Then I saw the ship on which we were going to sail—our ship, all big and white, and waiting for us to embark. I heard strange languages and I saw many people; some going up the gangway and some hurrying down. And there were crowds of people, friends bidding farewell; and amongst them were my own, all a confusion of sadness and excitement.

And suddenly I lost that frightened feeling of being landed on strange shores. I looked up at the big white ship with its crowded decks of colourful passengers and I looked at my parents with ill-concealed delight and I bubbled with thoughts.

“I am going on that boat! It's taking me to see the world! I wish I could hurry up the gangway! I wish my parents wouldn't look so sad! Anyone would think I wasn't coming back!”

Then we talked. My husband talked. I talked. My parents talked. Then a voice boomed out: “All passengers aboard!”

(continued on page 36)

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Judge Porter heads shorewards at Kawa Bay with J. Waetford. Administration Officer, Whangarei and the Court Records. Posy Waetford is the pilot.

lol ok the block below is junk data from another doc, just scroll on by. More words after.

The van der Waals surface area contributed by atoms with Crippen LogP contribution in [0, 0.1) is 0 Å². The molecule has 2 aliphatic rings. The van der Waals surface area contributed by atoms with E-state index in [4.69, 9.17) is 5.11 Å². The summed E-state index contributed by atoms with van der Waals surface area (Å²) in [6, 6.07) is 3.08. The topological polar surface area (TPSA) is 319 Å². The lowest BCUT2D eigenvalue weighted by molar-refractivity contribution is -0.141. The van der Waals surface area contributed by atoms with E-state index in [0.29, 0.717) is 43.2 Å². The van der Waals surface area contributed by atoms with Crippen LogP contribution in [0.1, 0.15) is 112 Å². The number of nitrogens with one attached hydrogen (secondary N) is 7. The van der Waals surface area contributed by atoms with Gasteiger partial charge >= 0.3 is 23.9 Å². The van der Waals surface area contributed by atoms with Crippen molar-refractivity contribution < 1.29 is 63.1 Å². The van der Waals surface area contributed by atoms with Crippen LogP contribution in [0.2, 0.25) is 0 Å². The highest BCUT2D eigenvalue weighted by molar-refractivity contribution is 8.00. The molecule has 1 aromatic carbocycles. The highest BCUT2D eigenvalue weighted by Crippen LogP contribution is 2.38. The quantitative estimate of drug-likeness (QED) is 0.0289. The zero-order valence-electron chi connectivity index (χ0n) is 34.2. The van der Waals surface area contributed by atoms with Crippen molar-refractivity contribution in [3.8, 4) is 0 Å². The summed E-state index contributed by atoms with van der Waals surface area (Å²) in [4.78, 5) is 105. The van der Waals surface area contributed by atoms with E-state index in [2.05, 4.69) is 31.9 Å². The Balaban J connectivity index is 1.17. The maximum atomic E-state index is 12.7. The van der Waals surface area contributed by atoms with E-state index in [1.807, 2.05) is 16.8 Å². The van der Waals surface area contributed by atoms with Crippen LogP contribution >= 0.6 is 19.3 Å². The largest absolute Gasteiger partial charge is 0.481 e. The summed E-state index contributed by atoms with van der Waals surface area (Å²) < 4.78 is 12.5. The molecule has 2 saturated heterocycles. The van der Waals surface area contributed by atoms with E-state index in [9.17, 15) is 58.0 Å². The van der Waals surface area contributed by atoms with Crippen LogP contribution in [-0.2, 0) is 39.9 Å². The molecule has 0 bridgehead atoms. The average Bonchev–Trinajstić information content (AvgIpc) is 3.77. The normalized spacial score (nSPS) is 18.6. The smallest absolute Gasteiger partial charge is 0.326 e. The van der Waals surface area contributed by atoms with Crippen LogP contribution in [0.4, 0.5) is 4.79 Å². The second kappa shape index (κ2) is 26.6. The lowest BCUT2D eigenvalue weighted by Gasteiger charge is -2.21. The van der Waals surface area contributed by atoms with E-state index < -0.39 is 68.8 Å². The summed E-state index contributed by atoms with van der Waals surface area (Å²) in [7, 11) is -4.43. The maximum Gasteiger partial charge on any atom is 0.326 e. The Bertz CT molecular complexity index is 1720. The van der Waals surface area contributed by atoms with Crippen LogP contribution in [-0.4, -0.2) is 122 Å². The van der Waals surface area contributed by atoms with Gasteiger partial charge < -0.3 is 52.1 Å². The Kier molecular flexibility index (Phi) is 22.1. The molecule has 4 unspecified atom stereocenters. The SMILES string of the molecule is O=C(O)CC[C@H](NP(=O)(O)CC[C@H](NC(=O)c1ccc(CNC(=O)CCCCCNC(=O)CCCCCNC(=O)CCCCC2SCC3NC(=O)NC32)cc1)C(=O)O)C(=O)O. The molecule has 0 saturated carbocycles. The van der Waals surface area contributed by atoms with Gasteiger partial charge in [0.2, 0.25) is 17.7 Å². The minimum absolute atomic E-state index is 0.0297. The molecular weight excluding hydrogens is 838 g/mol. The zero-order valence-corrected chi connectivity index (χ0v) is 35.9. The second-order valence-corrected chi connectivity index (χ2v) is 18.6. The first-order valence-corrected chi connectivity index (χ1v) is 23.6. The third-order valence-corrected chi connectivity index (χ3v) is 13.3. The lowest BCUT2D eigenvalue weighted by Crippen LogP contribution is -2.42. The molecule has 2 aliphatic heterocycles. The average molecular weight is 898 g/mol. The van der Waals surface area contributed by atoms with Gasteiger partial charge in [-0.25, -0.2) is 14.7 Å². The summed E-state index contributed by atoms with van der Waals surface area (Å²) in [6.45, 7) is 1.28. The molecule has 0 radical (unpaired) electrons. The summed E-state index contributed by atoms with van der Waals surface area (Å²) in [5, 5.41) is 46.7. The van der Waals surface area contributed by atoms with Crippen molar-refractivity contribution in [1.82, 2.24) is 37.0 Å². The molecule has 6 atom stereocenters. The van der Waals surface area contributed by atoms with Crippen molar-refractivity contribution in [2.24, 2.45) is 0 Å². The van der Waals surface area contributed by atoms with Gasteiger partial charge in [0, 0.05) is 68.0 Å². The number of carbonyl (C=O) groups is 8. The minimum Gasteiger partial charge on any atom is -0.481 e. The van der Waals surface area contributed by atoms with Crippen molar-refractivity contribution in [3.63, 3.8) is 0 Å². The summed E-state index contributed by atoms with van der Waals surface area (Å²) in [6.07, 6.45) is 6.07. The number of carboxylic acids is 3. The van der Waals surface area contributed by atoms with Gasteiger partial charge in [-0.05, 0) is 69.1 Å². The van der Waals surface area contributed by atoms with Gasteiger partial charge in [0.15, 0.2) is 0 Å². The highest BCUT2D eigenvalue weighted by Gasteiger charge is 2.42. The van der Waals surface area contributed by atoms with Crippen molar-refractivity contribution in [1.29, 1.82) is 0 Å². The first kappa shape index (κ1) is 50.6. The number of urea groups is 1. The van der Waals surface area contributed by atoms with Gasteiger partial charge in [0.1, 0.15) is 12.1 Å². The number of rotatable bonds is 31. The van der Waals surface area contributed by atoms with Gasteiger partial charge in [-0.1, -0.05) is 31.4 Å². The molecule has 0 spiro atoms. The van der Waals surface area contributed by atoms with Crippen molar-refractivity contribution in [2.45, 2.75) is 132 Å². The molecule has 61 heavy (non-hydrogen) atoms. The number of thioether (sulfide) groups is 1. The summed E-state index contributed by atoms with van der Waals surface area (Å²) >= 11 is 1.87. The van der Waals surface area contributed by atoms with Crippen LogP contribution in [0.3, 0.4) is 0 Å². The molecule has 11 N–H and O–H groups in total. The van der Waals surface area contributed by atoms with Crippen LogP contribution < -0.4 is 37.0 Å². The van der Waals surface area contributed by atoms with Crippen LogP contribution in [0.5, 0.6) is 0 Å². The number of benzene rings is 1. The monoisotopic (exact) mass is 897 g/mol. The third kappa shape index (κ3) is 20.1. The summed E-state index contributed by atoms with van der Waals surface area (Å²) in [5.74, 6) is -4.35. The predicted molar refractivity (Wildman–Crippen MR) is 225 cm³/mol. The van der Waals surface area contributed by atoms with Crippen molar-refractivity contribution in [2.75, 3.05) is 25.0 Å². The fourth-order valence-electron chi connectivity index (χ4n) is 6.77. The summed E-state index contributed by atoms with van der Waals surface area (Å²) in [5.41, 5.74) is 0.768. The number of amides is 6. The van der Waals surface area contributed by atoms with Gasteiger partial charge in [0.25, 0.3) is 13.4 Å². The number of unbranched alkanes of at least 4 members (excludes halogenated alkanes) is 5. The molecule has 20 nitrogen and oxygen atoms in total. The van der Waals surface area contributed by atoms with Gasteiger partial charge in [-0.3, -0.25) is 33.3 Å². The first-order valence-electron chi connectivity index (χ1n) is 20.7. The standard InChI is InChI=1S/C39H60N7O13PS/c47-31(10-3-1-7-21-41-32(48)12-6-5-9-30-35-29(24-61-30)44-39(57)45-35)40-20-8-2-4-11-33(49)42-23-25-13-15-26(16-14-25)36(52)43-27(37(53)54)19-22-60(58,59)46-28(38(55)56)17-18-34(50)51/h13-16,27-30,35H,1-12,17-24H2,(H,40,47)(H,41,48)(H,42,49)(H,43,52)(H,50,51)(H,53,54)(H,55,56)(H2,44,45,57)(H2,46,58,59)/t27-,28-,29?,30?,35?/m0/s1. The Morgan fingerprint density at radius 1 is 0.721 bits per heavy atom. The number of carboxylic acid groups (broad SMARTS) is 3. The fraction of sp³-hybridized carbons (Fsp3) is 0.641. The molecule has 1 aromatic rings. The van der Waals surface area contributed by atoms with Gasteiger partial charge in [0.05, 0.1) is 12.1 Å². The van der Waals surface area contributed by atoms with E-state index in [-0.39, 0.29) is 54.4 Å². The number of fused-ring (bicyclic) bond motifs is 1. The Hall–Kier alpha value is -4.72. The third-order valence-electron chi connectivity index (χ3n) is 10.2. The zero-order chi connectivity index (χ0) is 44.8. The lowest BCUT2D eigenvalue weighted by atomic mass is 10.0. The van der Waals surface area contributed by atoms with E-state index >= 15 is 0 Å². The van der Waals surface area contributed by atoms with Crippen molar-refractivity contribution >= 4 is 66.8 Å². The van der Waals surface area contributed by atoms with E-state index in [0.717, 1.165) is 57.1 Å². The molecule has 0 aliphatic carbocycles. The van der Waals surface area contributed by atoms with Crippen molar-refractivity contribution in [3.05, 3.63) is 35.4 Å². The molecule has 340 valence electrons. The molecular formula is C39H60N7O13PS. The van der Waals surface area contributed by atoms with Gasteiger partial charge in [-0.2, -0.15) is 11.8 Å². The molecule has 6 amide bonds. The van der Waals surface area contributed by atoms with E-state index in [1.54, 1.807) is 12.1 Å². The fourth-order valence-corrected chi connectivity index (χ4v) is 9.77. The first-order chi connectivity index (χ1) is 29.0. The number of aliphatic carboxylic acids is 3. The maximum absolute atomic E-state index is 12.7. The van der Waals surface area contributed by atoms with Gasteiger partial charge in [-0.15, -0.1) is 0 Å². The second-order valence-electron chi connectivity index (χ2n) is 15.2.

FOR THE FIRST TIME since 1931 a judge of the Maori Land Court visited Aotea (Great Barrier Island) on the third and fourth of December, 1959. The visiting party included: Judge Porter of the Maori Court, J. Pou, District Maori Welfare Officer, Whangarei, J. Waetford, Administration Officer, Maori Affairs Department, Whangarei, M. Te Hau, Adult Education Officer, University of Auckland, and N. Roe, Vocational Guidance Officer. Transport was by Mr Ted Guy's launch Rehutai, which proved very efficient both in transport and fishing.

Departure was from Whangarei at 4 a.m., on the third December, and landfall at Kawa Bay at midday. Lunch was provided at the homestead of local elder Mahou Davis and was typical of the lavish hospitality that was to follow. Many of the party felt like the fat pet eel, thirty years old, that lazes in a pool nearby, surrounded by egg shells.

The first meeting of the tribal committee that afternoon took full advantage of the visiting experts while the launch crew sampled the famous fishing grounds of Aotea. After a meal of crayfish the Rehutai took Judge Porter to the guest house at Fitzroy. The rest of the party slept aboard.

An overland trip in the Davis landrover on Friday morning provided an experience in the flesh of the Barrier roads, but the views of mountain, bush and sea were ample reward. A further sitting of the tribal committee on Friday afternoon completed the agenda items. Additional topics such as the use of money from sale of surplus lands were also covered.